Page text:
It’s been a rough night. My little sciatica relapse has morphed into a full-blown attack of the jangled nerves. Last night’s sleep was brought to me by strong drugs and a soothing back stroke. The sleep lasted for about six hours in total but was punctuated with hours between of painful wakefulness.
This post is dedicated to my patient, caring and equally tired lover (wife), who, although she doesn’t believe in them, is a saint. The very powerful but it-only-works-for-four-hours drug I took at nearly midnight meant that I suddenly woke up at 3.45am with no barrier between me and the pain. I roll over, searching for some relief from the fiery, incessant throb pulsing down my left leg. This movement makes things worse, so I roll again, and the noise that leaves my mouth is alien to me and wakes my sleeping wife.
“Shhhh”, she soothes,
“shhhh”, and proceeds to stroke my back, gently, starting at the shoulders and moving down to the mid section. The night is dark, silent, punctuated by my little sobs and her calming croon.
I’ve awoken into a frenzy of pain. My memory is of dreaming that there was a way to isolate the pain, a right position to be in, some form of mitigation, but the wakefulness does not live up to the dream. It takes a while to bring me back down from the shock of feeling this much pain. She patiently strokes my back some more. Her hand stops, she is asleep again. I try and wiggle away a bit, bury my head in my pillow and whimper again, trying to stifle the sound, not wanting to wake her.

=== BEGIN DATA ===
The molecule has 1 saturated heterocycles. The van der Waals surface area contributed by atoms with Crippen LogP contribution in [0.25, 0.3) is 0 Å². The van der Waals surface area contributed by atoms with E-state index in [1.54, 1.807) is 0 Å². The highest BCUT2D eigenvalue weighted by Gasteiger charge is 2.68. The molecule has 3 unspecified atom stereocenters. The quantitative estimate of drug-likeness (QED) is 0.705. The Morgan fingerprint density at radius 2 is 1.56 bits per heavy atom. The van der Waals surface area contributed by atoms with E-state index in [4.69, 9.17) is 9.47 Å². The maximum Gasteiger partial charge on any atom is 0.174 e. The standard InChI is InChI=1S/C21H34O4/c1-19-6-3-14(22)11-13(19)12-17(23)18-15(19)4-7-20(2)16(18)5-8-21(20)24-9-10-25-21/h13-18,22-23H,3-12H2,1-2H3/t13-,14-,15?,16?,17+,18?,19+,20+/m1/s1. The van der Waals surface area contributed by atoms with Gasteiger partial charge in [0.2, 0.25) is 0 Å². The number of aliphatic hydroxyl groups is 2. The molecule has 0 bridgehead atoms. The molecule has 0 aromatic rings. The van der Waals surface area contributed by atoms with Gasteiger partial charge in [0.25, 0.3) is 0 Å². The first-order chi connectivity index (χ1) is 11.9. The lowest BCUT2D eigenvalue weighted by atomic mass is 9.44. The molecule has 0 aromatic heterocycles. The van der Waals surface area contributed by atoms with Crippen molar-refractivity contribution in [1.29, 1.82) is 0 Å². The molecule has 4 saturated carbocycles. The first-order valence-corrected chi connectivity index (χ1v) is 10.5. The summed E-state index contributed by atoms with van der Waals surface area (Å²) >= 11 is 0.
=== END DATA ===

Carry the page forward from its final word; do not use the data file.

The sound penetrates her early sleep and she switches the light on so that she can see me. We agree that I have to try some different drugs and she goes off to get them. This time, when she gets back in bed, she props herself up a bit, so she can’t sleep accidentally, and I try to relax into the gentle massage of her hand trailing down my back. I shift position, prop my good leg with a pillow so it’s not leaning on my bad leg and I finally feel myself drift toward sleep.
The next time I awake it is light and the rooster is loudly proclaiming his right to be free to roam. The hens are forming a chorus of protest, like backing vocals. My wife is gently snoring next to me. Her beatific smile curving her lips even as she sleeps. This time the pain is bearable and I remain silent, watching her and marvelling at her generous, loving gift of being there with me, not leaving me to fight this pain alone.